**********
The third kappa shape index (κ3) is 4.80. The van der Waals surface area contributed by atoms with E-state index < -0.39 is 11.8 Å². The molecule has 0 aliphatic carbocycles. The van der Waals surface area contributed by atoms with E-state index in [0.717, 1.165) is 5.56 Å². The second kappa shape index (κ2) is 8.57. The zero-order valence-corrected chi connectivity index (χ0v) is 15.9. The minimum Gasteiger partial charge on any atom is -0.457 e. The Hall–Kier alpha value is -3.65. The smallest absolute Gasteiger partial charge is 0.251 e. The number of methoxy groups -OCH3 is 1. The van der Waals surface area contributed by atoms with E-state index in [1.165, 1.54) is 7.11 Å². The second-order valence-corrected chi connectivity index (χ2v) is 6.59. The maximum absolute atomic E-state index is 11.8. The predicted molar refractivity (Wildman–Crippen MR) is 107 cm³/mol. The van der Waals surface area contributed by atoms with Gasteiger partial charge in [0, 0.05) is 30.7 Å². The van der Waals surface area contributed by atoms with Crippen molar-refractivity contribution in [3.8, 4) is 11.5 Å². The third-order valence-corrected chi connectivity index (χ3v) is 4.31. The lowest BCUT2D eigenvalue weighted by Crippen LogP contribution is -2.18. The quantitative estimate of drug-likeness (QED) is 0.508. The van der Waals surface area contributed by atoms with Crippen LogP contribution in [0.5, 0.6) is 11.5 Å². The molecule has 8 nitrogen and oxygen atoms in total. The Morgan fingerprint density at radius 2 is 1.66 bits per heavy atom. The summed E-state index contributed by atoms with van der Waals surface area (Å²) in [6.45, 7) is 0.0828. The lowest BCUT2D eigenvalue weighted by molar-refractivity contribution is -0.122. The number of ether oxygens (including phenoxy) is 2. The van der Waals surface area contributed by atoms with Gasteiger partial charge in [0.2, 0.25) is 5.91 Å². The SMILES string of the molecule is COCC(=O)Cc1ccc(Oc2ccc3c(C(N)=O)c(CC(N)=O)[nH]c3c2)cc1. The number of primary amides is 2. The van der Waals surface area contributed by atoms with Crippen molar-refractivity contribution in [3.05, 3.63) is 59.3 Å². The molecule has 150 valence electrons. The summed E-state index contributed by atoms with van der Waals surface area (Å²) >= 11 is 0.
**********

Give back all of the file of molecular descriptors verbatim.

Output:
The third kappa shape index (κ3) is 4.80. The van der Waals surface area contributed by atoms with E-state index < -0.39 is 11.8 Å². The molecule has 0 aliphatic carbocycles. The van der Waals surface area contributed by atoms with E-state index in [0.717, 1.165) is 5.56 Å². The second kappa shape index (κ2) is 8.57. The zero-order valence-corrected chi connectivity index (χ0v) is 15.9. The minimum Gasteiger partial charge on any atom is -0.457 e. The Hall–Kier alpha value is -3.65. The smallest absolute Gasteiger partial charge is 0.251 e. The number of methoxy groups -OCH3 is 1. The van der Waals surface area contributed by atoms with E-state index in [1.165, 1.54) is 7.11 Å². The second-order valence-corrected chi connectivity index (χ2v) is 6.59. The maximum absolute atomic E-state index is 11.8. The predicted molar refractivity (Wildman–Crippen MR) is 107 cm³/mol. The van der Waals surface area contributed by atoms with Gasteiger partial charge in [0, 0.05) is 30.7 Å². The van der Waals surface area contributed by atoms with Crippen molar-refractivity contribution in [3.8, 4) is 11.5 Å². The third-order valence-corrected chi connectivity index (χ3v) is 4.31. The lowest BCUT2D eigenvalue weighted by Crippen LogP contribution is -2.18. The quantitative estimate of drug-likeness (QED) is 0.508. The van der Waals surface area contributed by atoms with Crippen LogP contribution in [0.5, 0.6) is 11.5 Å². The molecule has 8 nitrogen and oxygen atoms in total. The Morgan fingerprint density at radius 2 is 1.66 bits per heavy atom. The summed E-state index contributed by atoms with van der Waals surface area (Å²) in [6.45, 7) is 0.0828. The lowest BCUT2D eigenvalue weighted by molar-refractivity contribution is -0.122. The number of ether oxygens (including phenoxy) is 2. The van der Waals surface area contributed by atoms with Gasteiger partial charge in [0.2, 0.25) is 5.91 Å². The SMILES string of the molecule is COCC(=O)Cc1ccc(Oc2ccc3c(C(N)=O)c(CC(N)=O)[nH]c3c2)cc1. The number of primary amides is 2. The van der Waals surface area contributed by atoms with Crippen molar-refractivity contribution in [3.05, 3.63) is 59.3 Å². The molecule has 150 valence electrons. The summed E-state index contributed by atoms with van der Waals surface area (Å²) >= 11 is 0.